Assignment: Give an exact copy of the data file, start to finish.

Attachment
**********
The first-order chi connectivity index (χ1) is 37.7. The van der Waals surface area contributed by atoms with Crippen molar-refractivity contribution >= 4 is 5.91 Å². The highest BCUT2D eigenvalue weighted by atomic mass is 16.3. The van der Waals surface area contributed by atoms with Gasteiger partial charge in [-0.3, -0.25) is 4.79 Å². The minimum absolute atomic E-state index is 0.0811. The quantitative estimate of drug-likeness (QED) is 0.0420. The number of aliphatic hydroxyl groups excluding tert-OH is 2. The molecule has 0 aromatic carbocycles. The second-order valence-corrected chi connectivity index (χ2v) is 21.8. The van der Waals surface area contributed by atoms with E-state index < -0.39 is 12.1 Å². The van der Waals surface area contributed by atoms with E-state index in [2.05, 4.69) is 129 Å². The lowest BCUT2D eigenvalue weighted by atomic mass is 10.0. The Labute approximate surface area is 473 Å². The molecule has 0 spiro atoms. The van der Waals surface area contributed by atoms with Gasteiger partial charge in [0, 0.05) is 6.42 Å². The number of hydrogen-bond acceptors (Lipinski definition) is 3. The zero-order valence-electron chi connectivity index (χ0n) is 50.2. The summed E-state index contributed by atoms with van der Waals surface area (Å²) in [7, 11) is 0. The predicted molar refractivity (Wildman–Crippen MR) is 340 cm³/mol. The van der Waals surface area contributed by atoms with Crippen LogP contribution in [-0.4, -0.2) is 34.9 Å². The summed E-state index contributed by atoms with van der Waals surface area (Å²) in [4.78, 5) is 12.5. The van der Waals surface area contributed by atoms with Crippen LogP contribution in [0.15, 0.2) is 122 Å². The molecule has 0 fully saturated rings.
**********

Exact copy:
The first-order chi connectivity index (χ1) is 37.7. The van der Waals surface area contributed by atoms with Crippen molar-refractivity contribution >= 4 is 5.91 Å². The highest BCUT2D eigenvalue weighted by atomic mass is 16.3. The van der Waals surface area contributed by atoms with Gasteiger partial charge in [-0.3, -0.25) is 4.79 Å². The minimum absolute atomic E-state index is 0.0811. The quantitative estimate of drug-likeness (QED) is 0.0420. The number of aliphatic hydroxyl groups excluding tert-OH is 2. The molecule has 0 aromatic carbocycles. The second-order valence-corrected chi connectivity index (χ2v) is 21.8. The van der Waals surface area contributed by atoms with E-state index < -0.39 is 12.1 Å². The van der Waals surface area contributed by atoms with E-state index in [2.05, 4.69) is 129 Å². The lowest BCUT2D eigenvalue weighted by atomic mass is 10.0. The Labute approximate surface area is 473 Å². The molecule has 0 spiro atoms. The van der Waals surface area contributed by atoms with Gasteiger partial charge in [0, 0.05) is 6.42 Å². The number of hydrogen-bond acceptors (Lipinski definition) is 3. The zero-order valence-electron chi connectivity index (χ0n) is 50.2. The summed E-state index contributed by atoms with van der Waals surface area (Å²) in [7, 11) is 0. The predicted molar refractivity (Wildman–Crippen MR) is 340 cm³/mol. The van der Waals surface area contributed by atoms with Crippen LogP contribution in [-0.4, -0.2) is 34.9 Å². The summed E-state index contributed by atoms with van der Waals surface area (Å²) in [4.78, 5) is 12.5. The van der Waals surface area contributed by atoms with Crippen LogP contribution in [0.15, 0.2) is 122 Å². The molecule has 0 fully saturated rings.